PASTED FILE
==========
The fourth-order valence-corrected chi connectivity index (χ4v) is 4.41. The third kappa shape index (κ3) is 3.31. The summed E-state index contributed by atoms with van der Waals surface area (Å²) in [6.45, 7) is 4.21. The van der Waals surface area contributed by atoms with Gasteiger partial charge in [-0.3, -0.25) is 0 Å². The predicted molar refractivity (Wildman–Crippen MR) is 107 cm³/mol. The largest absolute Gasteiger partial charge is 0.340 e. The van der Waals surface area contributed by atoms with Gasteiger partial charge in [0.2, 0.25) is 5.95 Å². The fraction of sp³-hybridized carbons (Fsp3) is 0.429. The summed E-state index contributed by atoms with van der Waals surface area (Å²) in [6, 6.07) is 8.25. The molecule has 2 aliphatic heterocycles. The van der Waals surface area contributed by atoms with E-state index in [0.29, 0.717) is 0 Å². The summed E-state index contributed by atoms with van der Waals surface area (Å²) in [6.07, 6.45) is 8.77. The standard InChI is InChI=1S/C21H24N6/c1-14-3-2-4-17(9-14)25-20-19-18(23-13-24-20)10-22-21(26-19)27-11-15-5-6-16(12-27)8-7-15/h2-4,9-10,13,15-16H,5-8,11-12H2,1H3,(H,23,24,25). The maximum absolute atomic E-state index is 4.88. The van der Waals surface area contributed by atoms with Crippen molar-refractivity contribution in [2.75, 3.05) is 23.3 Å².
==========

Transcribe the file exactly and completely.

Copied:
The fourth-order valence-corrected chi connectivity index (χ4v) is 4.41. The third kappa shape index (κ3) is 3.31. The summed E-state index contributed by atoms with van der Waals surface area (Å²) in [6.45, 7) is 4.21. The van der Waals surface area contributed by atoms with Gasteiger partial charge in [-0.3, -0.25) is 0 Å². The predicted molar refractivity (Wildman–Crippen MR) is 107 cm³/mol. The largest absolute Gasteiger partial charge is 0.340 e. The van der Waals surface area contributed by atoms with Gasteiger partial charge in [0.2, 0.25) is 5.95 Å². The fraction of sp³-hybridized carbons (Fsp3) is 0.429. The summed E-state index contributed by atoms with van der Waals surface area (Å²) in [6, 6.07) is 8.25. The molecule has 2 aliphatic heterocycles. The van der Waals surface area contributed by atoms with E-state index in [0.29, 0.717) is 0 Å². The summed E-state index contributed by atoms with van der Waals surface area (Å²) in [6.07, 6.45) is 8.77. The standard InChI is InChI=1S/C21H24N6/c1-14-3-2-4-17(9-14)25-20-19-18(23-13-24-20)10-22-21(26-19)27-11-15-5-6-16(12-27)8-7-15/h2-4,9-10,13,15-16H,5-8,11-12H2,1H3,(H,23,24,25). The maximum absolute atomic E-state index is 4.88. The van der Waals surface area contributed by atoms with Crippen molar-refractivity contribution in [2.75, 3.05) is 23.3 Å².